The whole first week we were in Vancouver it poured with rain. Poured, bucketed, poured some more. We were living in a pretty dank and dingy basement apartment anyway, and the rain on top of everything else made the first week pretty miserable. Fortunately, during that time, Lucy bonded with the pleather couch.
It may have been her favourite couch ever.
It even tasted pretty good.
This was the first picture I took in Vancouver. It’s the flower dump at the Little Mountain cemetery, and it seemed to sum up the week.
We did venture out a couple of times, and saw the Vancouver Ugly and Wilding Vancouver exhibitions at the Museum of Vancouver.
The Vancouver Ugly exhibition was about (ongoing) debates over neon lighting in the city.
The Wilding Vancouver one was about the past, present and future of Wild Vancouver. There were some super interesting moments – there used to be humpback whales living in Burrard Inlet (they were hunted to extinction, which was a theme). There was a whole section on invasive species, including blackberries (!), iconic blackberries climbing over *everything* in Vancouver are invasive! I had no idea. And also a problematic – myna birds were introduced to Vancouver. They are/were not a native species, but they flourished for a time. However, by the late 1990s they were nearly extinct and city authorities had to decide whether or not to protect them. They decided not to, and the last pair were killed by a car in 2003 (they are actually extinct in North America, I found out later). Most of the “re-wilding” had to do with the success of certain animals (racoons) and the cleaning up of salmon spawning creeks. We both thought afterwards that we would have liked to see more. It was a good way to spend a rainy day though.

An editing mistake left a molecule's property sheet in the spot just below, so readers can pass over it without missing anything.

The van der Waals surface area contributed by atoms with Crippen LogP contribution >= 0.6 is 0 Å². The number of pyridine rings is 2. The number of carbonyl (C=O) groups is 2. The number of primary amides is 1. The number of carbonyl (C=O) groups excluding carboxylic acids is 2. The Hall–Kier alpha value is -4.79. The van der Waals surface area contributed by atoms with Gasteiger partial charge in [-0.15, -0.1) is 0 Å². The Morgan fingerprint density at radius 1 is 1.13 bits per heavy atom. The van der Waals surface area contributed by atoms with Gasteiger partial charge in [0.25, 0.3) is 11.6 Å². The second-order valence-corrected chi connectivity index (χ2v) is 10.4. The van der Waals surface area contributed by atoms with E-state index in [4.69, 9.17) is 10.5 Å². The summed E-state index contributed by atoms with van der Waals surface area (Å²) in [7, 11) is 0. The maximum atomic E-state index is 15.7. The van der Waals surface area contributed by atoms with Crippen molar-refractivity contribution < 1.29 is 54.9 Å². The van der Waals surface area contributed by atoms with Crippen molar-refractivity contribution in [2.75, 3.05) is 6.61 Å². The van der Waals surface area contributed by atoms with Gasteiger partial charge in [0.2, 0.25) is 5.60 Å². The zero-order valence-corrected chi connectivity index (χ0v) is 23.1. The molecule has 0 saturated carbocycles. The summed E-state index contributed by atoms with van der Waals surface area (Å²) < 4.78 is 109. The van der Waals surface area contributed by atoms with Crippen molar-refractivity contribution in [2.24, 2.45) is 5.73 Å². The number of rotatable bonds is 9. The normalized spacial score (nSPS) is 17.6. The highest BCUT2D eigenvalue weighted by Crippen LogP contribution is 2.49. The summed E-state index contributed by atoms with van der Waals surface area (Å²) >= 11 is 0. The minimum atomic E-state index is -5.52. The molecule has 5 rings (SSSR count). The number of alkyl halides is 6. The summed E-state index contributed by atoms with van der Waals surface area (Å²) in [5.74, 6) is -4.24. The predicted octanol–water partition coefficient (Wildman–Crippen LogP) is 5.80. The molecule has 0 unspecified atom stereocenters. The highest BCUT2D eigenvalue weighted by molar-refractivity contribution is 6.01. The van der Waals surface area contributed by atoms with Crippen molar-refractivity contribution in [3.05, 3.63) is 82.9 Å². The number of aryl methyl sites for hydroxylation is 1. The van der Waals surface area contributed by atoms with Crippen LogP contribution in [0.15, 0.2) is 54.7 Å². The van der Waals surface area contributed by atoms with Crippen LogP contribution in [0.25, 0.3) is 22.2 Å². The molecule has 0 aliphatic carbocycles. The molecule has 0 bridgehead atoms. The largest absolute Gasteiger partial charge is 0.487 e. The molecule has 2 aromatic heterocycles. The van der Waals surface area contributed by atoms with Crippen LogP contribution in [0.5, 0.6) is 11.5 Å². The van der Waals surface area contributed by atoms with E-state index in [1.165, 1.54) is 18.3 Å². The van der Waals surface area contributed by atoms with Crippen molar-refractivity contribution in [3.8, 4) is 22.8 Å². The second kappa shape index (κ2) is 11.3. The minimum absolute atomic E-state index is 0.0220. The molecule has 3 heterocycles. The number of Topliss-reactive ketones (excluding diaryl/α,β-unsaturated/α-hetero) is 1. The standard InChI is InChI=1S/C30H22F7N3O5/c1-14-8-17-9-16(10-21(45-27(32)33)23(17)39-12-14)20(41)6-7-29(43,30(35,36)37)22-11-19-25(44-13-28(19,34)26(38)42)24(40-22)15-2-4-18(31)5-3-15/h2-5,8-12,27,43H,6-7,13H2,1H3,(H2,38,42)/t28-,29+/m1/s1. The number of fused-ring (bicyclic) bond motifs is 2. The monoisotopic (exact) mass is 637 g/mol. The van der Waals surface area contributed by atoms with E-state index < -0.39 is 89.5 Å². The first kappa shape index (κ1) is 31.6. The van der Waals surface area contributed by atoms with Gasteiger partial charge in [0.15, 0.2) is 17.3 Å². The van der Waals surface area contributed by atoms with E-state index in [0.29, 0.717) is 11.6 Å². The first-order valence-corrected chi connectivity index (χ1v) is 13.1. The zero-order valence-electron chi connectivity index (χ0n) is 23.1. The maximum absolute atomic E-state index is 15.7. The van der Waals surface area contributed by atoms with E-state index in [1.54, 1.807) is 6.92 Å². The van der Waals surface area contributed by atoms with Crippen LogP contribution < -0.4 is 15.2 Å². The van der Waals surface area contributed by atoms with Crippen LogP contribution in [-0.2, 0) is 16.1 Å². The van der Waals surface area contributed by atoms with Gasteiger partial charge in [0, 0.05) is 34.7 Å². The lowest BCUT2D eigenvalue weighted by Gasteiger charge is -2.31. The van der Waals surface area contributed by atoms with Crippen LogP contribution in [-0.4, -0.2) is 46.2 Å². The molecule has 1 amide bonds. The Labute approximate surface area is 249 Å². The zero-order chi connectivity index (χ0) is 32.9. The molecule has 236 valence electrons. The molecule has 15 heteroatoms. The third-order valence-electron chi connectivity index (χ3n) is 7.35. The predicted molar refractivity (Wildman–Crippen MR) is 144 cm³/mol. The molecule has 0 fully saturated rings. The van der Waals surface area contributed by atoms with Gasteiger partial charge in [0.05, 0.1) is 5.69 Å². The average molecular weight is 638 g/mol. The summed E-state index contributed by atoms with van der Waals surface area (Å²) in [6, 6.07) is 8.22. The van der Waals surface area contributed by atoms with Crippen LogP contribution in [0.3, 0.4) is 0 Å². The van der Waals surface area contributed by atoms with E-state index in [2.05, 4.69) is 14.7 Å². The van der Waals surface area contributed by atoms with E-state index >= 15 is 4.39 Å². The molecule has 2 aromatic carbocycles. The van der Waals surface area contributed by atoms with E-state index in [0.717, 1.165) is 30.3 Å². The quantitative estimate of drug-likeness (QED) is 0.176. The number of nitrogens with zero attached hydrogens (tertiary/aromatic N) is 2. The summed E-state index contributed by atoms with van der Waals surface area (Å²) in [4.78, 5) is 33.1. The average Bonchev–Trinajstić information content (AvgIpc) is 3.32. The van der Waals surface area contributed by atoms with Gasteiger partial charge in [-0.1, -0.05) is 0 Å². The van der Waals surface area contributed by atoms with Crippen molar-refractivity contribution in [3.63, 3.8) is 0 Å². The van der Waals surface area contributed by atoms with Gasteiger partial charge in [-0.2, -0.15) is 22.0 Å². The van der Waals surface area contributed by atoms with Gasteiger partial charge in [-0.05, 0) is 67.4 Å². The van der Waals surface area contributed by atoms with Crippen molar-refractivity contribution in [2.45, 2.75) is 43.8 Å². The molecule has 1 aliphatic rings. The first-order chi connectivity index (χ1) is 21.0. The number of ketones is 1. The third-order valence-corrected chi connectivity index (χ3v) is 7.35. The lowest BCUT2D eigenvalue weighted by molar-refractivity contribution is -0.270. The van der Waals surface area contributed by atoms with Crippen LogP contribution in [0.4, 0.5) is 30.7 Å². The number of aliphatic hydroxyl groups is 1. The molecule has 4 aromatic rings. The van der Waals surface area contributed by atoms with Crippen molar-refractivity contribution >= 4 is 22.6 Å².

When it finally cleared up, we ventured tentatively out to Stanley Park. We were all so happy that it wasn’t pouring that we kept on going and going, and before we knew it had walked the whole 11km way around and ended up at the ice cream store. Surprise!
Sulphur pile in the clouds (it wasn’t looking good, weather-wise, at this point).
But the clouds started lifting (heron in front of Cole Harbour!).
Sunshine at Third Beach. And a tonne of grain freighters waiting for all the grain held up by the demise of the Wheat Board … oops, I mean by the cold weather. Ha.
Seagull feasting on a starfish.
Dog dreaming of feasting on gelato.
On our way to Fraser’s house in Lynn Valley we stopped for a walk through Lynn Canyon. I’m fairly certain that in the 11 years I lived in Lynn Valley, I was only in the canyon when it was sunny a handful of times (because it’s NEVER sunny in Lynn Valley). But it was sunny on March 14th and just so nice! Also, the water was higher than I think I’ve ever seen it.
We were in Lynn Valley on March 15, for my Grandad’s 100th birthday. We couldn’t be in England, so we gathered at my brother’s house and skyped in to the party that was taking place in Charlbury (near Oxford) at my aunt’s house. It was a lot more fun than I thought it would be to be a part of a skype party.
Fraser and Connor wishing Grandad a happy birthday.
Grandad marveling at the technology.
Card from the Queen.
Watching the cake cutting.
Auntie Margs helping Connor blow out the candles from 1000s of km away.
Eating cake with Granny.
Saw a couple of other shows. Ed Burtynsky at the VAG – it was okay. I liked it a lot more than the Lawren Harris downstairs, which I found very boring.
We also went to the Vancouver Police Museum. The museum is an odd combo. Half of it is quirky: there’s an old morgue (with a portrait of Errol Flynn who was dissected on a table RIGHT THERE), and a room of hand-made weapons. The other half is a display of various things that can incapacitate protesters, including a display of numerous canisters of tear gas, and a corner where kids can try on riot gear. I’m sure I’ll analyze it in a chapter somewhere.